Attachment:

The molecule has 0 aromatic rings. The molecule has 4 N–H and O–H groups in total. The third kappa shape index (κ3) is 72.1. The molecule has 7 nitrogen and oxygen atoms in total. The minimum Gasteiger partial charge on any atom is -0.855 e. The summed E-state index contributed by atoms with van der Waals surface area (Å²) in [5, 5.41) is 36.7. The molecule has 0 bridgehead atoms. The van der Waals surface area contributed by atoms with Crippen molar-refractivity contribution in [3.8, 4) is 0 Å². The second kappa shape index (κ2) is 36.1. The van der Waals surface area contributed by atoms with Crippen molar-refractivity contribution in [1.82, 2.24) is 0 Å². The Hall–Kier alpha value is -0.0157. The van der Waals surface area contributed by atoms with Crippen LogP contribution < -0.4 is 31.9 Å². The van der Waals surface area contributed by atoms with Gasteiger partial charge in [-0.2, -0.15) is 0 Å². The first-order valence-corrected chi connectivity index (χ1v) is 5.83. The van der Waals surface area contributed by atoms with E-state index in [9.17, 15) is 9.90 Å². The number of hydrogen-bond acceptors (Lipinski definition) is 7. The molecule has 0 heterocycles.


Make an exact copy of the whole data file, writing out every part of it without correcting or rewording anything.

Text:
The molecule has 0 aromatic rings. The molecule has 4 N–H and O–H groups in total. The third kappa shape index (κ3) is 72.1. The molecule has 7 nitrogen and oxygen atoms in total. The minimum Gasteiger partial charge on any atom is -0.855 e. The summed E-state index contributed by atoms with van der Waals surface area (Å²) in [5, 5.41) is 36.7. The molecule has 0 bridgehead atoms. The van der Waals surface area contributed by atoms with Crippen molar-refractivity contribution in [3.8, 4) is 0 Å². The second kappa shape index (κ2) is 36.1. The van der Waals surface area contributed by atoms with Crippen molar-refractivity contribution in [1.82, 2.24) is 0 Å². The Hall–Kier alpha value is -0.0157. The van der Waals surface area contributed by atoms with Crippen LogP contribution < -0.4 is 31.9 Å². The van der Waals surface area contributed by atoms with Gasteiger partial charge in [-0.2, -0.15) is 0 Å². The first-order valence-corrected chi connectivity index (χ1v) is 5.83. The van der Waals surface area contributed by atoms with E-state index in [9.17, 15) is 9.90 Å². The number of hydrogen-bond acceptors (Lipinski definition) is 7. The molecule has 0 heterocycles.